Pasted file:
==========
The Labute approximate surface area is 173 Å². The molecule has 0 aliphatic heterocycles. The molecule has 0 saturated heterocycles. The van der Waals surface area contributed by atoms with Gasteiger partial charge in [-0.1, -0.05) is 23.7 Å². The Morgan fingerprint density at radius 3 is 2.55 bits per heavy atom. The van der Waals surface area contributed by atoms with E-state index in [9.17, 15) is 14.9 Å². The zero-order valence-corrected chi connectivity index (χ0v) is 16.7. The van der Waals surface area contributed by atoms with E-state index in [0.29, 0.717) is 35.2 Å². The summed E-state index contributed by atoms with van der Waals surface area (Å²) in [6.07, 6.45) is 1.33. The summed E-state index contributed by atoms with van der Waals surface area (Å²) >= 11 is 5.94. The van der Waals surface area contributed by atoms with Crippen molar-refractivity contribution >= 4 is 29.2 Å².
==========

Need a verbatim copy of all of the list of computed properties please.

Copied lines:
The Labute approximate surface area is 173 Å². The molecule has 0 aliphatic heterocycles. The molecule has 0 saturated heterocycles. The van der Waals surface area contributed by atoms with Gasteiger partial charge in [-0.1, -0.05) is 23.7 Å². The Morgan fingerprint density at radius 3 is 2.55 bits per heavy atom. The van der Waals surface area contributed by atoms with E-state index in [9.17, 15) is 14.9 Å². The zero-order valence-corrected chi connectivity index (χ0v) is 16.7. The van der Waals surface area contributed by atoms with E-state index in [0.29, 0.717) is 35.2 Å². The summed E-state index contributed by atoms with van der Waals surface area (Å²) in [6.07, 6.45) is 1.33. The summed E-state index contributed by atoms with van der Waals surface area (Å²) >= 11 is 5.94. The van der Waals surface area contributed by atoms with Crippen molar-refractivity contribution >= 4 is 29.2 Å².